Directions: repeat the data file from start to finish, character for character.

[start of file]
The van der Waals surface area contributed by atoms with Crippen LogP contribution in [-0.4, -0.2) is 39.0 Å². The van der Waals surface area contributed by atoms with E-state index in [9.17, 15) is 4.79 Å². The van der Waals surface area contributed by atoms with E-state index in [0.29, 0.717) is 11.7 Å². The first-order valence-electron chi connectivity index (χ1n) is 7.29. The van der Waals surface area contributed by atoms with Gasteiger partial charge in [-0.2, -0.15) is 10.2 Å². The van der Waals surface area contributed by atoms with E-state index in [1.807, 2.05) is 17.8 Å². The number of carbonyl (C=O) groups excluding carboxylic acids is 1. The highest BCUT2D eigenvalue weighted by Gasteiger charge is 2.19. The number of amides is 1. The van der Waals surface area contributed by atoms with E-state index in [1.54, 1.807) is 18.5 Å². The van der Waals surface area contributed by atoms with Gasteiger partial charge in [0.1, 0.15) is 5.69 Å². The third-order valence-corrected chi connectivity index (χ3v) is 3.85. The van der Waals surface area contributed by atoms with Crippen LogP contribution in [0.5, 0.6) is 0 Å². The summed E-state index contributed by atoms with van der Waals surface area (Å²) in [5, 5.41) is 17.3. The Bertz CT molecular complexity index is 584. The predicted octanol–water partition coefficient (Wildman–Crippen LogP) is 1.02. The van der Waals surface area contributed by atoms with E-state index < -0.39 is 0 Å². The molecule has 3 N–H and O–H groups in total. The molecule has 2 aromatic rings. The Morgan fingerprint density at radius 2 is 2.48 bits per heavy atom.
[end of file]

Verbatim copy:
The van der Waals surface area contributed by atoms with Crippen LogP contribution in [-0.4, -0.2) is 39.0 Å². The van der Waals surface area contributed by atoms with E-state index in [9.17, 15) is 4.79 Å². The van der Waals surface area contributed by atoms with E-state index in [0.29, 0.717) is 11.7 Å². The first-order valence-electron chi connectivity index (χ1n) is 7.29. The van der Waals surface area contributed by atoms with Gasteiger partial charge in [-0.2, -0.15) is 10.2 Å². The van der Waals surface area contributed by atoms with E-state index in [1.807, 2.05) is 17.8 Å². The number of carbonyl (C=O) groups excluding carboxylic acids is 1. The highest BCUT2D eigenvalue weighted by Gasteiger charge is 2.19. The number of amides is 1. The van der Waals surface area contributed by atoms with E-state index in [1.54, 1.807) is 18.5 Å². The van der Waals surface area contributed by atoms with Gasteiger partial charge in [0.1, 0.15) is 5.69 Å². The third-order valence-corrected chi connectivity index (χ3v) is 3.85. The van der Waals surface area contributed by atoms with Crippen LogP contribution in [0.5, 0.6) is 0 Å². The summed E-state index contributed by atoms with van der Waals surface area (Å²) in [5, 5.41) is 17.3. The Bertz CT molecular complexity index is 584. The predicted octanol–water partition coefficient (Wildman–Crippen LogP) is 1.02. The van der Waals surface area contributed by atoms with E-state index < -0.39 is 0 Å². The molecule has 3 N–H and O–H groups in total. The molecule has 2 aromatic rings. The Morgan fingerprint density at radius 2 is 2.48 bits per heavy atom.